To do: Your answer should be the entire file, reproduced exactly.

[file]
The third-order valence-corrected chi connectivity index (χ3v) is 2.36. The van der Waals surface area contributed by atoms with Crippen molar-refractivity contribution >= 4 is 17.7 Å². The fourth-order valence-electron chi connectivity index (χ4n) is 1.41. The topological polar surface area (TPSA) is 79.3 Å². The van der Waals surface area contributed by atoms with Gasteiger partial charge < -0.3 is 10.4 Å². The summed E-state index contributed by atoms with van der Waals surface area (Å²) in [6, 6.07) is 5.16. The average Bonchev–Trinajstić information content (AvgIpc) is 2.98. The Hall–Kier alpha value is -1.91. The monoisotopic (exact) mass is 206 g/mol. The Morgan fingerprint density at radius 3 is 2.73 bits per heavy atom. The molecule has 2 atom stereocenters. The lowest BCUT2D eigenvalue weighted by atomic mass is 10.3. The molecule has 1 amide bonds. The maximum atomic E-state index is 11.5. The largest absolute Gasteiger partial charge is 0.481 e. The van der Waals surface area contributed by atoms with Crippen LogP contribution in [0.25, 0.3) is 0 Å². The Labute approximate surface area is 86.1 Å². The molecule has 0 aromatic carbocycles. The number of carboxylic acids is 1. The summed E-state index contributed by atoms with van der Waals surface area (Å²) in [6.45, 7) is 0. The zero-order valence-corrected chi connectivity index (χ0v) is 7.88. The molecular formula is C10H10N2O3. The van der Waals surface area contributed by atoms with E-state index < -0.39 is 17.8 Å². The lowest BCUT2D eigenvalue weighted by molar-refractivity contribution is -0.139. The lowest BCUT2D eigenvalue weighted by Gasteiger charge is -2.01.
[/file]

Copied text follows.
The third-order valence-corrected chi connectivity index (χ3v) is 2.36. The van der Waals surface area contributed by atoms with Crippen molar-refractivity contribution >= 4 is 17.7 Å². The fourth-order valence-electron chi connectivity index (χ4n) is 1.41. The topological polar surface area (TPSA) is 79.3 Å². The van der Waals surface area contributed by atoms with Gasteiger partial charge < -0.3 is 10.4 Å². The summed E-state index contributed by atoms with van der Waals surface area (Å²) in [6, 6.07) is 5.16. The average Bonchev–Trinajstić information content (AvgIpc) is 2.98. The Hall–Kier alpha value is -1.91. The monoisotopic (exact) mass is 206 g/mol. The Morgan fingerprint density at radius 3 is 2.73 bits per heavy atom. The molecule has 2 atom stereocenters. The lowest BCUT2D eigenvalue weighted by atomic mass is 10.3. The molecule has 1 amide bonds. The maximum atomic E-state index is 11.5. The largest absolute Gasteiger partial charge is 0.481 e. The van der Waals surface area contributed by atoms with Crippen LogP contribution in [0.25, 0.3) is 0 Å². The Labute approximate surface area is 86.1 Å². The molecule has 0 aromatic carbocycles. The number of carboxylic acids is 1. The summed E-state index contributed by atoms with van der Waals surface area (Å²) in [6.45, 7) is 0. The zero-order valence-corrected chi connectivity index (χ0v) is 7.88. The molecular formula is C10H10N2O3. The van der Waals surface area contributed by atoms with E-state index < -0.39 is 17.8 Å². The lowest BCUT2D eigenvalue weighted by molar-refractivity contribution is -0.139. The lowest BCUT2D eigenvalue weighted by Gasteiger charge is -2.01.